To put it simply, a deficiency on a janitorial inspection is when a line item falls below an acceptable level. The question is, how can you determine what that level should be?    

Your business or organization’s definition of a “deficiency” level will depend on a variety of factors, including:

  • Industry standards, such as APPA’s five custodial service levels within the educational facilities industry
  • Your client’s expectations, which may be outlined in your contract or service-level agreement (SLA)
  • The standards of the facility you are contracted to manage

If you don’t already have a system in place or an industry standard, our article on choosing the right rating system for your forms can help narrow down the choices (such as pass/fail, 1–3, or 1–5). You might also find our guide to setting quality control goals for your team helpful if you’re beginning this process from scratch.

If you use a mobile inspection app, such as OrangeQC, you’ll be able to customize what gets flagged as “deficient.” Let’s take a deeper look at what to consider when setting that level.

What makes a line item deficient? 

The level at which you consider a line item deficient is entirely up to you! For instance, within OrangeQC, you can set it so that if a line item is rated a 2 out of 5, then it will be highlighted in red and flagged as deficient by the software.

But, as we discussed, deficiency definitions vary. You are in charge of setting the standards for your team. 

How should you determine deficiency standards?

APPA service levels and ISSA CIMS certification both offer insights into acceptable levels of clean. After you have reviewed these standards and applied them to your OrangeQC inspection forms, now you will need to determine how they should be customized. Consider your service level agreement or your contract with your client when customizing deficiency standards. If you or your team is not providing the service specified in your agreement with your client, then it should be considered deficient. 

What do you want flagged? 

In the OrangeQC software, when a line item is rated as deficient, it is highlighted in red and marked as flagged. This is why it is important to set a standard deficiency rating because you do not want minor issues flagged in this way — if everything is deficient, it becomes a meaningless distinction. The violation should be serious enough to warrant being brought to your attention. 

A good example of a line item deficiency is: your team left a trash can overflowing in a room that they just serviced. This is a major problem because your client specified trash removal as a part of your contract. You will want this violation flagged and highlighted in your OrangeQC inspection form so you can address the issue with your team and correct the error.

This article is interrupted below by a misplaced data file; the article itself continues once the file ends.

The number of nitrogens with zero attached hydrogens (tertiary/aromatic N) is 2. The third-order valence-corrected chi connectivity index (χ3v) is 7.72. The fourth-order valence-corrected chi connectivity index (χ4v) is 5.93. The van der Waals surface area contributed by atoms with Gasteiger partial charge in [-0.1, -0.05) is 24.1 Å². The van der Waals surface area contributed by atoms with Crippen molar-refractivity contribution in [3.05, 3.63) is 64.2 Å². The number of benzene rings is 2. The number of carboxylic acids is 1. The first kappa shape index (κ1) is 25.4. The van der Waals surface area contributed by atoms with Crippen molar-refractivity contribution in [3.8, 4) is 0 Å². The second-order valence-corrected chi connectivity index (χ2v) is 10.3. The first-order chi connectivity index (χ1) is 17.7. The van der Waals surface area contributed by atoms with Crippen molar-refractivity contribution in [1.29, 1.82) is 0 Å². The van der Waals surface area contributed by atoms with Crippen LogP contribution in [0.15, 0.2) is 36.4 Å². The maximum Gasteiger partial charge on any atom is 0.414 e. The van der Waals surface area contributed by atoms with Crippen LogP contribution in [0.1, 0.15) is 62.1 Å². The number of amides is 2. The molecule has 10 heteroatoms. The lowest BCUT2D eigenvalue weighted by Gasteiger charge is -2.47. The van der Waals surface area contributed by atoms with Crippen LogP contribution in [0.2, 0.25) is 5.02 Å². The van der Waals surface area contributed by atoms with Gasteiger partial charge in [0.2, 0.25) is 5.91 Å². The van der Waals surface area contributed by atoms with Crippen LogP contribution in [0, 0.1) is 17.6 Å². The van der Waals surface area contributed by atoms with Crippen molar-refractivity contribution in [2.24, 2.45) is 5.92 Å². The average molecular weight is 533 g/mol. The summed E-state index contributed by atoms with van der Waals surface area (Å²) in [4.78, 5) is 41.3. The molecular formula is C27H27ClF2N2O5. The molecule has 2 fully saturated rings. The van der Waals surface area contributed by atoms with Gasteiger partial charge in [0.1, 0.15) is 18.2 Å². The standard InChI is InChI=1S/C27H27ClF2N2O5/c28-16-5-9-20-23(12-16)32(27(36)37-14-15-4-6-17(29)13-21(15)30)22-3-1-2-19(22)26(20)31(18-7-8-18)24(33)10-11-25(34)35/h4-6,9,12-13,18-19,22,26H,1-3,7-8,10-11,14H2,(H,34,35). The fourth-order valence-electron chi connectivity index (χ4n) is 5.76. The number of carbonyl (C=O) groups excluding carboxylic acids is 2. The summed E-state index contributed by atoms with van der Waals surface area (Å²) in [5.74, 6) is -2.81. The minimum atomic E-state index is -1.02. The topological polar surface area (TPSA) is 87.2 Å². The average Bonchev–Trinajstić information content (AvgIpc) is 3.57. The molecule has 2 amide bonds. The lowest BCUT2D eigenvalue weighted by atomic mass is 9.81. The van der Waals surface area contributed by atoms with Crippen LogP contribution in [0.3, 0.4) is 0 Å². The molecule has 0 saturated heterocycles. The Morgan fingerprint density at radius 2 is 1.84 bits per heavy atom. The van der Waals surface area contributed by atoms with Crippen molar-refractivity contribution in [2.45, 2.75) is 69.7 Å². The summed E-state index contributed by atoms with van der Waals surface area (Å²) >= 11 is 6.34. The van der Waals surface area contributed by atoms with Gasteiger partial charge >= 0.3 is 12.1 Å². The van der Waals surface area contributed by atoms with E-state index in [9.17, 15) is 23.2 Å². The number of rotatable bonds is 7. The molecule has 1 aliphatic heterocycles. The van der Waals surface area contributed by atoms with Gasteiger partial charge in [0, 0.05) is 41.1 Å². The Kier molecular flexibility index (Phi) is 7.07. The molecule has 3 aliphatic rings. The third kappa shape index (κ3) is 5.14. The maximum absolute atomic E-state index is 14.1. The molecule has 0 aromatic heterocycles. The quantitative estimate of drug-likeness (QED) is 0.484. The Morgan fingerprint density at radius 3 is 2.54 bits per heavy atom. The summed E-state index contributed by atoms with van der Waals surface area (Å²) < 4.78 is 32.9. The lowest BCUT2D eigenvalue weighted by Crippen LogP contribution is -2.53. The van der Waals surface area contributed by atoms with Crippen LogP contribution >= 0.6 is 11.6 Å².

How deficiencies relate to corrective actions

Usually deficiencies trigger corrective actions. In the example above, if a trash can is left full, then someone will need to go back and empty it. You should consider the difference between what you want your team to fix now, versus what you want them to clean better next time.  

Why set deficiency standards? 

Setting deficiency standards allows you to see quality levels at a glance. This is why it is important to define deficiencies and not just simply use a rating number. It is helpful to know that your team is averaging an 88% on inspections, but you also want to know about specific line items that are marked deficient. Seeing the deficient line items will allow you to stay on top of things and correct mistakes before they become customer complaints. 

If the administrative team at your facility wants to hear about quality control on an APPA scale and you want to see percentages, then we have a free APPA level-to-percentages conversion tool that will allow you to convert between the two.  

 Communicating deficiencies to your team

Managers, inspectors, team leaders, and staff all need to be on the same page when it comes to determining whether something is deficient. Repeated deficiencies could be a sign that your janitorial team needs more training so that they can better meet the expectations of the client. Repeat deficiencies can also mean that your team needs different resources. THat might mean cleaning tools, additional staff, or more time to improve the quality of their service.

The presence of a deficiency can tell you that something’s off, but not necessarily what that something is; for that, you’ll need to speak with your inspectors and cleaning staff.

Being able to control deficiency settings and definitions with OrangeQC software is valuable in two ways. First of all, it allows managers and administrators to see evidence that teams are adhering to the quality control standards. Secondly, it makes evident any repeated deficiencies that need to be addressed with your team. 

The inspection software is also a great tool for opening a line of communication with your team. This will make it easier to address any deficiencies that need to be fixed now or in the future. 

Are ready to take your janitorial team to the next level with a simpler, easier, and more powerful janitorial inspection tool? Start a free 30-day trial of OrangeQC.